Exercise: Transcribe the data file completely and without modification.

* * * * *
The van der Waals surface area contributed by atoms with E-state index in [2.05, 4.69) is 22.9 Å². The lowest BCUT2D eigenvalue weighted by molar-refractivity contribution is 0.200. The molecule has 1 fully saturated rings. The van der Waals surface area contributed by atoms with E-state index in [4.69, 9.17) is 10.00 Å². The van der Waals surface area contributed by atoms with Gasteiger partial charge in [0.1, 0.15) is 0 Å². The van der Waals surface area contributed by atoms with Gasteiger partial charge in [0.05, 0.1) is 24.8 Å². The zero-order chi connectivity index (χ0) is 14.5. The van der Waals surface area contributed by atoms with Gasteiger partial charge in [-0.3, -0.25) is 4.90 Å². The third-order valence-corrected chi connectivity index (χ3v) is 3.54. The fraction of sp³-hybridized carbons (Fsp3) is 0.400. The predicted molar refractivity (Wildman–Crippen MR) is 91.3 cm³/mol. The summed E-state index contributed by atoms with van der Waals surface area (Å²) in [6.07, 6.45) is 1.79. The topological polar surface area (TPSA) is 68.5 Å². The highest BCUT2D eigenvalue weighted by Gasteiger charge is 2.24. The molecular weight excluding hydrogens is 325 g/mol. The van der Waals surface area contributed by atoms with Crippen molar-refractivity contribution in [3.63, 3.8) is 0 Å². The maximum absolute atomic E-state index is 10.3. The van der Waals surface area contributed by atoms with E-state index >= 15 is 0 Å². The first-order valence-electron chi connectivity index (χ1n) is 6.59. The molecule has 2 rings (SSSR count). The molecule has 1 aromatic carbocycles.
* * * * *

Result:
The van der Waals surface area contributed by atoms with E-state index in [2.05, 4.69) is 22.9 Å². The lowest BCUT2D eigenvalue weighted by molar-refractivity contribution is 0.200. The molecule has 1 fully saturated rings. The van der Waals surface area contributed by atoms with E-state index in [4.69, 9.17) is 10.00 Å². The van der Waals surface area contributed by atoms with Gasteiger partial charge in [0.1, 0.15) is 0 Å². The van der Waals surface area contributed by atoms with Gasteiger partial charge in [0.05, 0.1) is 24.8 Å². The zero-order chi connectivity index (χ0) is 14.5. The van der Waals surface area contributed by atoms with Gasteiger partial charge in [-0.3, -0.25) is 4.90 Å². The third-order valence-corrected chi connectivity index (χ3v) is 3.54. The fraction of sp³-hybridized carbons (Fsp3) is 0.400. The predicted molar refractivity (Wildman–Crippen MR) is 91.3 cm³/mol. The summed E-state index contributed by atoms with van der Waals surface area (Å²) in [6.07, 6.45) is 1.79. The topological polar surface area (TPSA) is 68.5 Å². The highest BCUT2D eigenvalue weighted by Gasteiger charge is 2.24. The molecular weight excluding hydrogens is 325 g/mol. The van der Waals surface area contributed by atoms with Crippen molar-refractivity contribution in [3.63, 3.8) is 0 Å². The maximum absolute atomic E-state index is 10.3. The van der Waals surface area contributed by atoms with E-state index >= 15 is 0 Å². The first-order valence-electron chi connectivity index (χ1n) is 6.59. The molecule has 2 rings (SSSR count). The molecule has 1 aromatic carbocycles.